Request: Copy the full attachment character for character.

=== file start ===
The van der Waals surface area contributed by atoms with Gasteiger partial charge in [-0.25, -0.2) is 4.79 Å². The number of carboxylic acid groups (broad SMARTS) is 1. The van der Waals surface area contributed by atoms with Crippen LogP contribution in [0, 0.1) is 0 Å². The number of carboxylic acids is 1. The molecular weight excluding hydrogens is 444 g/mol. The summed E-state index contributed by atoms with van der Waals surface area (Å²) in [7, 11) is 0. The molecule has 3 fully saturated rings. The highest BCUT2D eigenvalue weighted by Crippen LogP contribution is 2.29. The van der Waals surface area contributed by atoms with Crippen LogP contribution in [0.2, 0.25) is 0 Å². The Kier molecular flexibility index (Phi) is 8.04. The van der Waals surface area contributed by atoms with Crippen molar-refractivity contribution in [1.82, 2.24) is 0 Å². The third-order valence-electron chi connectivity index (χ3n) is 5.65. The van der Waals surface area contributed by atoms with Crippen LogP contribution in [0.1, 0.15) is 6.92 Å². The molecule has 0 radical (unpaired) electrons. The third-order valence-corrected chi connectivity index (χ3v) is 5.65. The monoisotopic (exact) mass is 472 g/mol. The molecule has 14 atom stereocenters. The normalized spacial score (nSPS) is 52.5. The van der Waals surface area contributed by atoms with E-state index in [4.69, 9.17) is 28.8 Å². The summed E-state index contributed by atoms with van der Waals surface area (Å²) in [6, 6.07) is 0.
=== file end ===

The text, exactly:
The van der Waals surface area contributed by atoms with Gasteiger partial charge in [-0.25, -0.2) is 4.79 Å². The number of carboxylic acid groups (broad SMARTS) is 1. The van der Waals surface area contributed by atoms with Crippen LogP contribution in [0, 0.1) is 0 Å². The number of carboxylic acids is 1. The molecular weight excluding hydrogens is 444 g/mol. The summed E-state index contributed by atoms with van der Waals surface area (Å²) in [7, 11) is 0. The molecule has 3 fully saturated rings. The highest BCUT2D eigenvalue weighted by Crippen LogP contribution is 2.29. The van der Waals surface area contributed by atoms with Crippen LogP contribution in [0.2, 0.25) is 0 Å². The Kier molecular flexibility index (Phi) is 8.04. The van der Waals surface area contributed by atoms with Crippen molar-refractivity contribution in [1.82, 2.24) is 0 Å². The third-order valence-electron chi connectivity index (χ3n) is 5.65. The van der Waals surface area contributed by atoms with Crippen LogP contribution in [0.1, 0.15) is 6.92 Å². The molecule has 0 radical (unpaired) electrons. The third-order valence-corrected chi connectivity index (χ3v) is 5.65. The monoisotopic (exact) mass is 472 g/mol. The molecule has 14 atom stereocenters. The normalized spacial score (nSPS) is 52.5. The van der Waals surface area contributed by atoms with E-state index in [4.69, 9.17) is 28.8 Å². The summed E-state index contributed by atoms with van der Waals surface area (Å²) in [6, 6.07) is 0.